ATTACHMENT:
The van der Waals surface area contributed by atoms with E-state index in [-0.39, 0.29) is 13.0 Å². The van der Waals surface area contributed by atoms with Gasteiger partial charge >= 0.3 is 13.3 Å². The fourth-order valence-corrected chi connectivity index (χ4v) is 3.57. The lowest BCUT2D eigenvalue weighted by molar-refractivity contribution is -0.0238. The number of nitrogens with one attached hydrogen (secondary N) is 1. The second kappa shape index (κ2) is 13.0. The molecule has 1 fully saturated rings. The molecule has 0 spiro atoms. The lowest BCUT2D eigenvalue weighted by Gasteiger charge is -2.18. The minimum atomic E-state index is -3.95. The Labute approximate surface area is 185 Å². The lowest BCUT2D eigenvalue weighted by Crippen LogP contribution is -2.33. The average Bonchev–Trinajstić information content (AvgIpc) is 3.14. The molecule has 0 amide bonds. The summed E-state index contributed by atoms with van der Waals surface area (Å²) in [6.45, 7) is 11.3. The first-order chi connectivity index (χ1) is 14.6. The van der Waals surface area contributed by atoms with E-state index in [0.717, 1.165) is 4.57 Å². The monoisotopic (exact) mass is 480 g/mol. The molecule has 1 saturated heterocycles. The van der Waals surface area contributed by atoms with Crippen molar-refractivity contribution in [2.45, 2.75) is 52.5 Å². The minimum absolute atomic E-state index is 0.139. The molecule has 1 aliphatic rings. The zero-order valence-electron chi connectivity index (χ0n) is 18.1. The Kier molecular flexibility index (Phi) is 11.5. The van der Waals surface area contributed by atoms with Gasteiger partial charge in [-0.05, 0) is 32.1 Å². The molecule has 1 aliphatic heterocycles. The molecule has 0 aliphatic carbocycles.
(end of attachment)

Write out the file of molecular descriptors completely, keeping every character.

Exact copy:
The van der Waals surface area contributed by atoms with E-state index in [-0.39, 0.29) is 13.0 Å². The van der Waals surface area contributed by atoms with Gasteiger partial charge >= 0.3 is 13.3 Å². The fourth-order valence-corrected chi connectivity index (χ4v) is 3.57. The lowest BCUT2D eigenvalue weighted by molar-refractivity contribution is -0.0238. The number of nitrogens with one attached hydrogen (secondary N) is 1. The second kappa shape index (κ2) is 13.0. The molecule has 1 fully saturated rings. The molecule has 0 spiro atoms. The lowest BCUT2D eigenvalue weighted by Gasteiger charge is -2.18. The minimum atomic E-state index is -3.95. The Labute approximate surface area is 185 Å². The lowest BCUT2D eigenvalue weighted by Crippen LogP contribution is -2.33. The average Bonchev–Trinajstić information content (AvgIpc) is 3.14. The molecule has 0 amide bonds. The summed E-state index contributed by atoms with van der Waals surface area (Å²) in [6.45, 7) is 11.3. The first-order chi connectivity index (χ1) is 14.6. The van der Waals surface area contributed by atoms with E-state index in [0.717, 1.165) is 4.57 Å². The monoisotopic (exact) mass is 480 g/mol. The molecule has 1 saturated heterocycles. The van der Waals surface area contributed by atoms with Crippen molar-refractivity contribution in [2.45, 2.75) is 52.5 Å². The minimum absolute atomic E-state index is 0.139. The molecule has 1 aliphatic rings. The zero-order valence-electron chi connectivity index (χ0n) is 18.1. The Kier molecular flexibility index (Phi) is 11.5. The van der Waals surface area contributed by atoms with Gasteiger partial charge in [-0.05, 0) is 32.1 Å². The molecule has 1 aliphatic heterocycles. The molecule has 0 aliphatic carbocycles.